This talk was given at a local TEDx event, produced independently of the TED Conferences. Bisi Alimi, the first open gay rights activist from Lagos Nigeria, tells us the story of his friend Ibrahim – his best friend who died of AIDS in a country ruled by religion and extreme conservatism. His mission is to engage the world in a conversation about social equality, sexuality and the power of change.
Bisi Alimi is Nigeria’s foremost gay activist and an Aspen New Voices Fellow on sexual orientation & gender identity. He came out as gay on a popular Nigerian television show in 2004. This brave action risked his education and his career. His declaration of his sexuality in his deeply conservative country almost ended his life. Bisi eventually fled Nigeria to live in political asylum in the UK where he has become a trailblazing activist for LGBT/HIV rights.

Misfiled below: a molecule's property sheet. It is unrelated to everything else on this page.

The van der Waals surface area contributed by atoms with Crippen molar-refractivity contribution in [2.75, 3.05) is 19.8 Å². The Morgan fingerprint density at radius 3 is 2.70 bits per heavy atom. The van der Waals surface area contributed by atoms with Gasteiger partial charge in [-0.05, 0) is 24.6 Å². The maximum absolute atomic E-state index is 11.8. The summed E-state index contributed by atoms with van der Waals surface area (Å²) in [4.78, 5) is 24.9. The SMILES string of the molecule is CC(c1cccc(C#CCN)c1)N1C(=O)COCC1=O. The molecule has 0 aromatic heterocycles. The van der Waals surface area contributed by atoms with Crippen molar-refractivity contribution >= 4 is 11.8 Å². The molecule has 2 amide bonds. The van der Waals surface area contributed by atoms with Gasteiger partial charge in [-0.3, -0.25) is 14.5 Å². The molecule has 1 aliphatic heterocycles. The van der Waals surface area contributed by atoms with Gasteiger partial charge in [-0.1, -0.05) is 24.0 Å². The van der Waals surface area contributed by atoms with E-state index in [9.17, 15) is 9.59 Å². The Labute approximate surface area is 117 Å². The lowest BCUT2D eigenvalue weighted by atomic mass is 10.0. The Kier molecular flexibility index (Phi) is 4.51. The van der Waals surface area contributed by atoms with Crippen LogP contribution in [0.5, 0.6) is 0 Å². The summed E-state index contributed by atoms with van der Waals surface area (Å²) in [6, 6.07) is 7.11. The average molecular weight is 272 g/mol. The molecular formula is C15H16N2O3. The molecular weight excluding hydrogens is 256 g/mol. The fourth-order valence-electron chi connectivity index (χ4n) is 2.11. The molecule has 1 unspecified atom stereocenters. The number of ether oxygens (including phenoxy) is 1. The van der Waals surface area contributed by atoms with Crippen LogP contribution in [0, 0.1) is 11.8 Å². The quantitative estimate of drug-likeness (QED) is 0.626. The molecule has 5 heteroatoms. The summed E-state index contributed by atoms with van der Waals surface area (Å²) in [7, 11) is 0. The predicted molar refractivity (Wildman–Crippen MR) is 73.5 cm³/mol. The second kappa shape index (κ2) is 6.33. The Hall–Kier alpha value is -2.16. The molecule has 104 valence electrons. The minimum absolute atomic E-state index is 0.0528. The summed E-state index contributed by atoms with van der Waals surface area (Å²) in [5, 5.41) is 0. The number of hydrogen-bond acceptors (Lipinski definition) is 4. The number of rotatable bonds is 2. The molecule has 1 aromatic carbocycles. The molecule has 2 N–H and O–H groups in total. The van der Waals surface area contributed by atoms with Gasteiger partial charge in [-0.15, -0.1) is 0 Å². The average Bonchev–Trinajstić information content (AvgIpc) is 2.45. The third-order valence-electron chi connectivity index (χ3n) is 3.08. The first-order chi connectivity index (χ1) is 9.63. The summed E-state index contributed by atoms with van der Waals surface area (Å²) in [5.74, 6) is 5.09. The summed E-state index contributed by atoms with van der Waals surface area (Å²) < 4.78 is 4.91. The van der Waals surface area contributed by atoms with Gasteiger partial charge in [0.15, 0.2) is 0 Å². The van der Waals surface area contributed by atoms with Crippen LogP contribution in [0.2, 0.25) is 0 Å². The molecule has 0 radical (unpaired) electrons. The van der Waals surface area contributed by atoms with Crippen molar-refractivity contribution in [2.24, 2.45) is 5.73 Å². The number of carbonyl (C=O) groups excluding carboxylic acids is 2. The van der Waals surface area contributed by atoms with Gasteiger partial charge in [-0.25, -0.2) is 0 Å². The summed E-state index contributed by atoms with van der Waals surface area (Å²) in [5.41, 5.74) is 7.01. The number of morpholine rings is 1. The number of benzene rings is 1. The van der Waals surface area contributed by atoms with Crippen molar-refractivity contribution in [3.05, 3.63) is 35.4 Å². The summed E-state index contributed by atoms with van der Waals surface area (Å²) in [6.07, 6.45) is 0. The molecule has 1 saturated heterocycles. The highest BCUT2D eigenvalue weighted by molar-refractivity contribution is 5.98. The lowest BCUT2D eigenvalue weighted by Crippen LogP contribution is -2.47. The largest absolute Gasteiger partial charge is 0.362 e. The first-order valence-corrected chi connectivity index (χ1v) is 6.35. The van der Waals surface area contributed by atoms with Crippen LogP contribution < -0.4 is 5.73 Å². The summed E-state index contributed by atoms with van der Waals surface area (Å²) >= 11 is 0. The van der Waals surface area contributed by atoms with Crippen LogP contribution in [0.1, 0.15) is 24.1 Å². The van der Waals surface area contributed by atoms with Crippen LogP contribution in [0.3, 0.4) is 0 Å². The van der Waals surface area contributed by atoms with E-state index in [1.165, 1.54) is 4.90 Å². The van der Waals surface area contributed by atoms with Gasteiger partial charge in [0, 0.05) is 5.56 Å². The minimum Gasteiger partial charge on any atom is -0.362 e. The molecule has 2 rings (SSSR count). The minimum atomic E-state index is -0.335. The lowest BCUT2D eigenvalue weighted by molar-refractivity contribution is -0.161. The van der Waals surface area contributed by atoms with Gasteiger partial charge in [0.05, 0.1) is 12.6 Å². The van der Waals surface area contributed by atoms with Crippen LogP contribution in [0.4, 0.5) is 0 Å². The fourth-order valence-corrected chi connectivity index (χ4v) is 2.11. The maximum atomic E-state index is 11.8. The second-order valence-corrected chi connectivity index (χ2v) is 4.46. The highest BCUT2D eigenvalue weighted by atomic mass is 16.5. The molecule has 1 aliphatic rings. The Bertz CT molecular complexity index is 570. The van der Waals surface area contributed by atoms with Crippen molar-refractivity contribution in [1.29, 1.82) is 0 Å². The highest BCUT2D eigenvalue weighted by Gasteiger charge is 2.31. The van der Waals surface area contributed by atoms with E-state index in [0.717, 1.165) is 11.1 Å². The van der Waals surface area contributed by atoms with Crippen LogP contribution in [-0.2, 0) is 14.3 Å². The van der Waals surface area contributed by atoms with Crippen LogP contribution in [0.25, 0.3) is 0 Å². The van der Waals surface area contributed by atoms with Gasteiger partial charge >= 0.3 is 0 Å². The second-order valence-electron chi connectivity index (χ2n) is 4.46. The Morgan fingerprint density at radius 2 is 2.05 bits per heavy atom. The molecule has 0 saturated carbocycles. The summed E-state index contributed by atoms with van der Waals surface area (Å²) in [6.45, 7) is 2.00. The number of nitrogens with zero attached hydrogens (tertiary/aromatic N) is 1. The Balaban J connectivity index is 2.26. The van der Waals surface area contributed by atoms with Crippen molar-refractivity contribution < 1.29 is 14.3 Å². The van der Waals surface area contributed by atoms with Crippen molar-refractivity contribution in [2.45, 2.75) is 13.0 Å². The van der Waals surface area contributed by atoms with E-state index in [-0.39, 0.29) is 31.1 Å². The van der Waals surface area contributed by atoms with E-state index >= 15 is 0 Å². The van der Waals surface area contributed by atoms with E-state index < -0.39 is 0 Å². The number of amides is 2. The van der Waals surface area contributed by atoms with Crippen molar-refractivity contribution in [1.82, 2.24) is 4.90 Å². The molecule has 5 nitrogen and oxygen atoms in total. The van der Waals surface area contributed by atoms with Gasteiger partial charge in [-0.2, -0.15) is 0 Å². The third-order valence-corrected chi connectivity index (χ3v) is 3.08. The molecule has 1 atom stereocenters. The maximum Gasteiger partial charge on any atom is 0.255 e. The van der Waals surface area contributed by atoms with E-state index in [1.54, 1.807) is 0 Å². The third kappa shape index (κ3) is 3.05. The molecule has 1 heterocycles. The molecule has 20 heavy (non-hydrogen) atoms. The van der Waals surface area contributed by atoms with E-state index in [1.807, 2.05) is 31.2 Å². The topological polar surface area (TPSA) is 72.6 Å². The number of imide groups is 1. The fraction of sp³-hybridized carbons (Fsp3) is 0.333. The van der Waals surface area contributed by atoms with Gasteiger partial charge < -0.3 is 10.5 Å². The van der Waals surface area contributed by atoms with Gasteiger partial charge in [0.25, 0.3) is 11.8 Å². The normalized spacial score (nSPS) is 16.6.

As founder of Rainbow Intersection and lecturer at Free University Berlin he creates a dialogue around race, culture, and sexuality. Recently tapped as an Aspen Institute New Voice Fellow, Bisi also focuses on promoting human rights for gay Africans and the prevention of HIV/AIDS while engaging the world in a conversation about social equality, sexuality and change. In his role as a consultant to the World Bank, he points out that poverty is not just about race and gender, that it and homophobia go hand-in hand. He states that enterprise must start putting measures in place to create opportunities for all types of people, including LGBT, in deprived countries that will foster economic empowerment as well as equality.